Study population and setting
The study objective was to report the number of COVID-19 cases traced to workplace settings in Utah as determined by the state’s COVID-19 surveillance system. From March 6 to June 5, 2020, 277 COVID-19 outbreaks were reported, representing 1,389 COVID-19 cases out of 11,448 across the state (12%). Workplace outbreaks were defined as having two or more laboratory-confirmed cases within the same 14-day window among coworkers at the same facility. Utah Department of Health (UDOH) investigators collected the addresses and/or business names for all outbreaks and classified them into 20 industry sectors as determined by the North American Industry Classification System (NAICS), as obtained by the Division of Corporations and Commercial Code business registry the Utah state government maintains. Cases per 100,000 workers were calculated using estimates from the 2019 Census Quarterly Workforce Indicators. Race/ethnicity information, hospitalization status, and number of severe outcomes were also collected.
Summary of Main Findings
Of the 277 outbreaks in the state, 210 were linked to workplaces (75.8%), representing 1,389 cases. The most represented industries were manufacturing (20%), construction (15%) and wholesale trade (14%), which made up the majority of cases (806 total cases in these three sectors). The workplace outbreak attack rate was 106.4 cases per 100,000 workers overall, and was highest among manufacturing (339.4 per 100,000 workers) and wholesale trade (377.0 cases per 100,000 workers). Of the 1335 cases with race/ethnic data available, 73% were among Hispanic or Black, Indigenous and people of color (N=970). 85 were admitted to the hospital (6%) and 40 had severe outcomes (3%). The median cases per outbreak was 4, with ranges from 2 to 79 cases. Compared with people in the state 15 years or older, people with workplace-associated COVID-19 tended to be older (41 years on average, compared to 38 years), more likely to identify as Hispanic (56.4% vs. 39.8%), and be male (61.4% vs. 50.6%).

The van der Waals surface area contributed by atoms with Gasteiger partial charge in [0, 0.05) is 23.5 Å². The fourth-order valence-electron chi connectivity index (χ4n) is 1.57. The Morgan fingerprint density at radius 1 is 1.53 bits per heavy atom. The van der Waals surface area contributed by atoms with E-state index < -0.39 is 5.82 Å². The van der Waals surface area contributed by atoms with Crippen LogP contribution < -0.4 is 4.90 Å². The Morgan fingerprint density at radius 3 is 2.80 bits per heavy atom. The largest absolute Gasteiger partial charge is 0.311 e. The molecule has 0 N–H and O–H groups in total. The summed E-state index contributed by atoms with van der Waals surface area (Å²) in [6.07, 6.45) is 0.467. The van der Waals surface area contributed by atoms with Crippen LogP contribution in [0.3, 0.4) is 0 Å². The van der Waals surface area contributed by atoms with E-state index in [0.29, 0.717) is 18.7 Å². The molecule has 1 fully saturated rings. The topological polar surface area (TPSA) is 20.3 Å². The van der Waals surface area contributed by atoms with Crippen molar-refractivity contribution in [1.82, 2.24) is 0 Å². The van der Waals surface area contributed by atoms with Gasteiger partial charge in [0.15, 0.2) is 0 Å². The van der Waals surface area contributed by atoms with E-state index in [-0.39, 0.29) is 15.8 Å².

The study used the Utah surveillance system to identify all workplace outbreaks, and were able to report on a number of important sociodemographic disparities with their individual-level information. Additionally, using the population of working age in the state, they were able to examine whether those with workplace-related COVID-19 were getting sick at a higher rate or not, which has important insights for the type of workers being placed most at risk. Additionally, they used lab-confirmed diagnosis of COVID-19, which reduced misclassification in their results (though they do not state what type of lab test was used).
Grouping by industries shows important trends, but further disaggregation for the main categories (e.g., what type of wholesale trade or manufacturing) would given further insight into what conditions may be leading to the increased risk of outbreaks. Additionally, they do not collect temporal trends that may have altered the probability of an outbreak, such as mandatory closures, and may have affected certain industries more than others. If a handful of industries remained closed throughout the study period, then they would have fewer outbreaks regardless of the actual working conditions, and would not be a valid comparison to industries who did not face these closures. Additionally, worker-to-worker transmission could not be confirmed, and outbreaks that had two individuals who were independently infected would still be included in the analysis. Outbreaks in smaller workplaces would also likely be left out of this analysis.
This is one of the largest by-sector workplace analyses in the US that also collected race/ethnicity and age data to further identify populations most at risk for infection.
This review was posted on: 21 September 2020